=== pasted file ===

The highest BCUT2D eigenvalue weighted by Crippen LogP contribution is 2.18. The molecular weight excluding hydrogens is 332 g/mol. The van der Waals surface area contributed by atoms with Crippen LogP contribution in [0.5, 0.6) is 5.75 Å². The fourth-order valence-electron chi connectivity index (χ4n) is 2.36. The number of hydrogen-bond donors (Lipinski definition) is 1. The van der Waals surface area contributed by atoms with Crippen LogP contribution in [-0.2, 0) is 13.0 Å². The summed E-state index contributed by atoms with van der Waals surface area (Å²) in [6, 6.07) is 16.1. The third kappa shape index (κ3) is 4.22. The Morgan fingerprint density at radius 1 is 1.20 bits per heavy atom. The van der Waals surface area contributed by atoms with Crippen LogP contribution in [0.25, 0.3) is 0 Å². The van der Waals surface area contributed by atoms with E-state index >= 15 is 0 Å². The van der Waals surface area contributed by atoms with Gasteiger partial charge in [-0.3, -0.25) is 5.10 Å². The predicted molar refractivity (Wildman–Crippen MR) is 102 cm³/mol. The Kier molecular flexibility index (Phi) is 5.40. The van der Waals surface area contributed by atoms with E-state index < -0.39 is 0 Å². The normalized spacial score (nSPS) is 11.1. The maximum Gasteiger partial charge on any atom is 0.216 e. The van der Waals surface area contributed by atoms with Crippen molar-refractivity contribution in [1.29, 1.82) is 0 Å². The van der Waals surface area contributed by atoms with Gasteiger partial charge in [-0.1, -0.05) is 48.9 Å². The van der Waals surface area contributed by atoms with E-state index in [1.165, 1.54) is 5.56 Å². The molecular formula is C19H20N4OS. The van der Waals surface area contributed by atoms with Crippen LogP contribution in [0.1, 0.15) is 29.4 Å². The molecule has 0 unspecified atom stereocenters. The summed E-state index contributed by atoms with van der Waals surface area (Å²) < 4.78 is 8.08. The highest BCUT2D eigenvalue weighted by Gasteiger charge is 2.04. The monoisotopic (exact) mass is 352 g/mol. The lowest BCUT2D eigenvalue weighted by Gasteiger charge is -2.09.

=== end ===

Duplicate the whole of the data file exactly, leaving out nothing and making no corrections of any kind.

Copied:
The highest BCUT2D eigenvalue weighted by Crippen LogP contribution is 2.18. The molecular weight excluding hydrogens is 332 g/mol. The van der Waals surface area contributed by atoms with Crippen LogP contribution in [0.5, 0.6) is 5.75 Å². The fourth-order valence-electron chi connectivity index (χ4n) is 2.36. The number of hydrogen-bond donors (Lipinski definition) is 1. The van der Waals surface area contributed by atoms with Crippen LogP contribution in [-0.2, 0) is 13.0 Å². The summed E-state index contributed by atoms with van der Waals surface area (Å²) in [6, 6.07) is 16.1. The third kappa shape index (κ3) is 4.22. The Morgan fingerprint density at radius 1 is 1.20 bits per heavy atom. The van der Waals surface area contributed by atoms with Crippen LogP contribution in [0.25, 0.3) is 0 Å². The van der Waals surface area contributed by atoms with E-state index >= 15 is 0 Å². The van der Waals surface area contributed by atoms with Gasteiger partial charge in [-0.3, -0.25) is 5.10 Å². The predicted molar refractivity (Wildman–Crippen MR) is 102 cm³/mol. The Kier molecular flexibility index (Phi) is 5.40. The van der Waals surface area contributed by atoms with E-state index < -0.39 is 0 Å². The normalized spacial score (nSPS) is 11.1. The maximum Gasteiger partial charge on any atom is 0.216 e. The van der Waals surface area contributed by atoms with Crippen molar-refractivity contribution in [1.29, 1.82) is 0 Å². The van der Waals surface area contributed by atoms with Gasteiger partial charge in [-0.1, -0.05) is 48.9 Å². The van der Waals surface area contributed by atoms with E-state index in [1.165, 1.54) is 5.56 Å². The molecular formula is C19H20N4OS. The van der Waals surface area contributed by atoms with Crippen LogP contribution in [0.1, 0.15) is 29.4 Å². The molecule has 0 unspecified atom stereocenters. The summed E-state index contributed by atoms with van der Waals surface area (Å²) < 4.78 is 8.08. The highest BCUT2D eigenvalue weighted by Gasteiger charge is 2.04. The monoisotopic (exact) mass is 352 g/mol. The lowest BCUT2D eigenvalue weighted by Gasteiger charge is -2.09.